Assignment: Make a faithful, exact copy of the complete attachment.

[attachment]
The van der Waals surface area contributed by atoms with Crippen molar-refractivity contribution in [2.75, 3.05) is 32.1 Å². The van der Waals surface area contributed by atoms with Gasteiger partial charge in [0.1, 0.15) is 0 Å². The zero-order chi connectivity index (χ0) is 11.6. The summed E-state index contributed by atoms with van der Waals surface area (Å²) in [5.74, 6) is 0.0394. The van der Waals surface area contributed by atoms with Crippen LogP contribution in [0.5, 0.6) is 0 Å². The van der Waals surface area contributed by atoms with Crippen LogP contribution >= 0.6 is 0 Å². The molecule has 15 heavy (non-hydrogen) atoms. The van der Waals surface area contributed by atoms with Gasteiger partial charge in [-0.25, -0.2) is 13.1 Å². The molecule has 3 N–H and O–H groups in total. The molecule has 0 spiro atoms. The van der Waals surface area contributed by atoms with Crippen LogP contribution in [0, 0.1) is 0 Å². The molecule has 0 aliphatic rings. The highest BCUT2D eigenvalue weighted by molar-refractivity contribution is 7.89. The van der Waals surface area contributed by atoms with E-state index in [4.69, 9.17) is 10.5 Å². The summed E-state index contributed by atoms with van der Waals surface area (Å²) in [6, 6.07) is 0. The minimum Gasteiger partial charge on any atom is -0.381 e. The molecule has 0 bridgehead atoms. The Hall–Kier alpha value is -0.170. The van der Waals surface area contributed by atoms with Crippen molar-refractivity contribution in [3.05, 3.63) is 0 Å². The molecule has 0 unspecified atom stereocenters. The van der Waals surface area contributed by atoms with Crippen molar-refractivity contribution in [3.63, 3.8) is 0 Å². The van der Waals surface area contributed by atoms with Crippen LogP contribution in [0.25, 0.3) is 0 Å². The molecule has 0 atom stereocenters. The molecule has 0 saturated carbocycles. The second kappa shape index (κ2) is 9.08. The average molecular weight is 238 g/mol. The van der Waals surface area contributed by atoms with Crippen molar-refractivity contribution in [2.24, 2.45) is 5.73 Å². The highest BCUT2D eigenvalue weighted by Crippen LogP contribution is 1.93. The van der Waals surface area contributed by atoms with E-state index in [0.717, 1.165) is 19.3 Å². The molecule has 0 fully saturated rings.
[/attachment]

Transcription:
The van der Waals surface area contributed by atoms with Crippen molar-refractivity contribution in [2.75, 3.05) is 32.1 Å². The van der Waals surface area contributed by atoms with Gasteiger partial charge in [0.1, 0.15) is 0 Å². The zero-order chi connectivity index (χ0) is 11.6. The summed E-state index contributed by atoms with van der Waals surface area (Å²) in [5.74, 6) is 0.0394. The van der Waals surface area contributed by atoms with Crippen LogP contribution in [0.5, 0.6) is 0 Å². The van der Waals surface area contributed by atoms with Crippen LogP contribution >= 0.6 is 0 Å². The molecule has 15 heavy (non-hydrogen) atoms. The van der Waals surface area contributed by atoms with Gasteiger partial charge in [-0.25, -0.2) is 13.1 Å². The molecule has 3 N–H and O–H groups in total. The molecule has 0 spiro atoms. The van der Waals surface area contributed by atoms with Crippen LogP contribution in [0, 0.1) is 0 Å². The molecule has 0 aliphatic rings. The highest BCUT2D eigenvalue weighted by molar-refractivity contribution is 7.89. The van der Waals surface area contributed by atoms with E-state index in [4.69, 9.17) is 10.5 Å². The summed E-state index contributed by atoms with van der Waals surface area (Å²) in [6, 6.07) is 0. The minimum Gasteiger partial charge on any atom is -0.381 e. The molecule has 0 bridgehead atoms. The Hall–Kier alpha value is -0.170. The van der Waals surface area contributed by atoms with Crippen molar-refractivity contribution in [3.05, 3.63) is 0 Å². The molecule has 0 unspecified atom stereocenters. The van der Waals surface area contributed by atoms with Crippen molar-refractivity contribution in [3.63, 3.8) is 0 Å². The van der Waals surface area contributed by atoms with Crippen LogP contribution in [0.25, 0.3) is 0 Å². The molecule has 0 atom stereocenters. The molecule has 0 saturated carbocycles. The second kappa shape index (κ2) is 9.08. The average molecular weight is 238 g/mol. The van der Waals surface area contributed by atoms with Crippen molar-refractivity contribution in [2.24, 2.45) is 5.73 Å². The highest BCUT2D eigenvalue weighted by Crippen LogP contribution is 1.93. The van der Waals surface area contributed by atoms with E-state index in [0.717, 1.165) is 19.3 Å². The molecule has 0 fully saturated rings.